Texas Children's Microbiome Center


About the Center

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The Texas Children's Microbiome Center, part of the Human Microbiome Project Consortium, translates new knowledge about the human microbiome in different areas of medicine by pursuing metagenomic and microbiome research related to the care of women and children.

As part of Human Microbiome Project Consortium and in collaboration with the Bioinformatics Research Laboratory, the Human Genome Sequencing Center and the Alkek Center for Metagenomics and Microbiome Research, it is strategically placed to partner with a variety of departments and centers at Texas Children's Hospital as well. The Microbiome Center provides complete service and support from initial study design and sample collection to final metagenomic analysis.

Currently, faculty in the center are working to characterize the intestinal microbiome and the nature of the core microbiome in healthy children. In addition, they are studying the changes in the metagenome that may be associated with disorders of mucosal inflammation and recurrent abdominal (visceral) pain. The tools for analysis include next-generation DNA sequencing, quantitative PCR and high density microarrays to study shifts in the metagenome and human-associated microbial communities.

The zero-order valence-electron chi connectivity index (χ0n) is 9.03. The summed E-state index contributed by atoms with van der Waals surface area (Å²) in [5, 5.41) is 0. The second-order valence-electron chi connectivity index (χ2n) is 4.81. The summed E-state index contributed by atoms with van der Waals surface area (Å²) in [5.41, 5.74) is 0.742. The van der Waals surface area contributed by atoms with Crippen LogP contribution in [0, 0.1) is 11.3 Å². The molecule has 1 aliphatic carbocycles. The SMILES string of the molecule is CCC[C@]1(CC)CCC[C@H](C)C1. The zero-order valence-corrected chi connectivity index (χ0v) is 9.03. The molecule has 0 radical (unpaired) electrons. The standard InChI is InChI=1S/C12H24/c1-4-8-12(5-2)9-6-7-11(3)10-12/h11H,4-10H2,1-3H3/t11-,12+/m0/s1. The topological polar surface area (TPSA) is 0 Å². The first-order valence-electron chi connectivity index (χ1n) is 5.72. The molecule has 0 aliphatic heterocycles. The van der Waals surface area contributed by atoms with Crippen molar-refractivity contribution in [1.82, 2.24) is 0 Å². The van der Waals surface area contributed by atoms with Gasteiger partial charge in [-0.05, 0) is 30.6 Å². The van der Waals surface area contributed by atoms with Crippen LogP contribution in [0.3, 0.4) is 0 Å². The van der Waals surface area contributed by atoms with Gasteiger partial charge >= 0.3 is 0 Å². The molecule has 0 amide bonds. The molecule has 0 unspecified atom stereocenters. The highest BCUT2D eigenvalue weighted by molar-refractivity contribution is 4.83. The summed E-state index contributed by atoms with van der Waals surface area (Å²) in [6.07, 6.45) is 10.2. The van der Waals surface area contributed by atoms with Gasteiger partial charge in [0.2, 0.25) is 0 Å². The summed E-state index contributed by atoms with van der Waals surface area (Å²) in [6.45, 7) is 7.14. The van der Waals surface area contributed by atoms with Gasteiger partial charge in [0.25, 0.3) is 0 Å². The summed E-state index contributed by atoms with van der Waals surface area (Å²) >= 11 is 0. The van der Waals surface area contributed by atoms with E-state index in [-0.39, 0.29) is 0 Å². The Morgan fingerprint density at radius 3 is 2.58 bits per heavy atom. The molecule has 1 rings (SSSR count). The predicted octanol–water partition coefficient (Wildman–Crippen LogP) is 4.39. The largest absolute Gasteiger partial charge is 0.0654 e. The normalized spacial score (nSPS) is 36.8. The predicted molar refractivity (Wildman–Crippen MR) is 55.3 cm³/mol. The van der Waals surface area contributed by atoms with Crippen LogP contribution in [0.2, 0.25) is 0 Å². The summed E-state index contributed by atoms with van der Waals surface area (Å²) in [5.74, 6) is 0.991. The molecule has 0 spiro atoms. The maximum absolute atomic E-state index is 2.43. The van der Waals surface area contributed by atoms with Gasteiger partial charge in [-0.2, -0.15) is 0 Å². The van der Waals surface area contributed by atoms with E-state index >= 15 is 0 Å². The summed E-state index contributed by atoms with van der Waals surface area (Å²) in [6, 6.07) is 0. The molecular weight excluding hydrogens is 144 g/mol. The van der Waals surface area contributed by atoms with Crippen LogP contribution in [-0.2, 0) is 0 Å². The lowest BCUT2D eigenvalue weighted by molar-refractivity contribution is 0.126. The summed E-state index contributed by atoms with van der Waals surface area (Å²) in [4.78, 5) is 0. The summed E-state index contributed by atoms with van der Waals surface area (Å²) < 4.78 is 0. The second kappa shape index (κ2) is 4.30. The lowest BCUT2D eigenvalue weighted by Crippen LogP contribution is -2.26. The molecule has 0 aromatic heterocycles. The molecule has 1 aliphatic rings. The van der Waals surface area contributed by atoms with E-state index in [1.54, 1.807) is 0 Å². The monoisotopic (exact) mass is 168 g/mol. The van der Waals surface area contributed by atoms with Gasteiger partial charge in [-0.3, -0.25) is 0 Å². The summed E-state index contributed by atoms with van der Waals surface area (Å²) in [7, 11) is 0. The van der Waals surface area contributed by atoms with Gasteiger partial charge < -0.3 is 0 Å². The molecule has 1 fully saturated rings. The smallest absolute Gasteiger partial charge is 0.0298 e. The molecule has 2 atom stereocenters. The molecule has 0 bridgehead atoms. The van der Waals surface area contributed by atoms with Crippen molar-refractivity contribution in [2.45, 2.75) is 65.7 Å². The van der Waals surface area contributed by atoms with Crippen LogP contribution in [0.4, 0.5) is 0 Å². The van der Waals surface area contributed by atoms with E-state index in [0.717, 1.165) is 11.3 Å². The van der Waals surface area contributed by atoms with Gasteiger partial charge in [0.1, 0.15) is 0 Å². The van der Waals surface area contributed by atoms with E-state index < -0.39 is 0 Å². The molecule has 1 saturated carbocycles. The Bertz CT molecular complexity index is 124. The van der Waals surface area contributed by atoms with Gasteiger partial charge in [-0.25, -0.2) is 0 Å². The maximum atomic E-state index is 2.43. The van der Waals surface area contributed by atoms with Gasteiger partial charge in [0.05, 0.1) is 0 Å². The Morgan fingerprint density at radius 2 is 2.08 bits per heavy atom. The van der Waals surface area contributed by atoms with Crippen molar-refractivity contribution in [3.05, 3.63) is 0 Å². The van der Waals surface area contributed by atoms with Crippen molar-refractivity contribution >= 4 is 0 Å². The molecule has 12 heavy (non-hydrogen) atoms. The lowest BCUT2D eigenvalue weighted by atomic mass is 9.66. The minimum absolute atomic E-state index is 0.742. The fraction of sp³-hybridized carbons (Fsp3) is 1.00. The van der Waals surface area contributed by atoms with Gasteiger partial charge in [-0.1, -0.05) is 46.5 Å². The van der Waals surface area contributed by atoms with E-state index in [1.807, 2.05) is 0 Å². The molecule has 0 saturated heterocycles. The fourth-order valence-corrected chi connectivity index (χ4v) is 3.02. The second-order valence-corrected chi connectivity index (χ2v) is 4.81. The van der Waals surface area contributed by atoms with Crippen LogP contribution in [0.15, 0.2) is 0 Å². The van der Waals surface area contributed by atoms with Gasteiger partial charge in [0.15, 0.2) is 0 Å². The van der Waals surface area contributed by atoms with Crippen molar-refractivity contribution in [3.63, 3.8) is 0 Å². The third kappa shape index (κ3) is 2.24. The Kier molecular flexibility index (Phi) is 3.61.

Studying Microbial Communities in Children


Humans are host to an array of microbial communities that have adapted to a variety of body sites. The Human Microbiome Project has put forth a significant effort to characterize the composition of these microbial communities in healthy adults.

At the Texas Children’s Microbiome Center, we are comparing microbial communities present in healthy and disease states of children. Identifying key differences in these communities will lead us to translational research that will forge new therapeutic and diagnostic tools.


Next-generation probiotics might join the fight against gut bacterial infections


Clostridium difficile infections are the most common cause of diarrhea associated with the use of antibiotics. If these bacteria attempt to invade the human gut, the ‘good bacteria,’ which outnumber C. difficile, usually prevent them from growing.

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